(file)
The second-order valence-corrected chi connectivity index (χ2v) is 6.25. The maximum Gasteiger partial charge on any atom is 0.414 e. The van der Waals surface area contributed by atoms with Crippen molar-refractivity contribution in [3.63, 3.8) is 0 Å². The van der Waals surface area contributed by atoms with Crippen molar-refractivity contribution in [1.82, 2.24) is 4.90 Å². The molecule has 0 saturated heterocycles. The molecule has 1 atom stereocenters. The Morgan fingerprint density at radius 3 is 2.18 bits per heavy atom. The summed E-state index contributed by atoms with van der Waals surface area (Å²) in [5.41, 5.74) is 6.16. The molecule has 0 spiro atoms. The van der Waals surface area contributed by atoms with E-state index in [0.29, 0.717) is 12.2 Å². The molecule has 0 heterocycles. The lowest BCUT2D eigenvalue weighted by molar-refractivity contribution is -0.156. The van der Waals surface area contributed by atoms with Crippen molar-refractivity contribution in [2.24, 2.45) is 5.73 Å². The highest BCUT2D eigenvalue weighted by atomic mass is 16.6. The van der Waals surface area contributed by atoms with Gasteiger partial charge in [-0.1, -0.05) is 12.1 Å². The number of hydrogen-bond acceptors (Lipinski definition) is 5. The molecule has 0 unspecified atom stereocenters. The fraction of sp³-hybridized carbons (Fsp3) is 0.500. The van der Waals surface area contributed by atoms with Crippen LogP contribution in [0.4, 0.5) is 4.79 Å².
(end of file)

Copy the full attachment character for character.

The second-order valence-corrected chi connectivity index (χ2v) is 6.25. The maximum Gasteiger partial charge on any atom is 0.414 e. The van der Waals surface area contributed by atoms with Crippen molar-refractivity contribution in [3.63, 3.8) is 0 Å². The van der Waals surface area contributed by atoms with Crippen molar-refractivity contribution in [1.82, 2.24) is 4.90 Å². The molecule has 0 saturated heterocycles. The molecule has 1 atom stereocenters. The Morgan fingerprint density at radius 3 is 2.18 bits per heavy atom. The summed E-state index contributed by atoms with van der Waals surface area (Å²) in [5.41, 5.74) is 6.16. The molecule has 0 spiro atoms. The van der Waals surface area contributed by atoms with E-state index in [0.29, 0.717) is 12.2 Å². The molecule has 0 heterocycles. The lowest BCUT2D eigenvalue weighted by molar-refractivity contribution is -0.156. The van der Waals surface area contributed by atoms with Crippen molar-refractivity contribution in [2.24, 2.45) is 5.73 Å². The highest BCUT2D eigenvalue weighted by atomic mass is 16.6. The van der Waals surface area contributed by atoms with Gasteiger partial charge in [-0.1, -0.05) is 12.1 Å². The number of hydrogen-bond acceptors (Lipinski definition) is 5. The molecule has 0 unspecified atom stereocenters. The fraction of sp³-hybridized carbons (Fsp3) is 0.500. The van der Waals surface area contributed by atoms with Crippen LogP contribution in [0.4, 0.5) is 4.79 Å².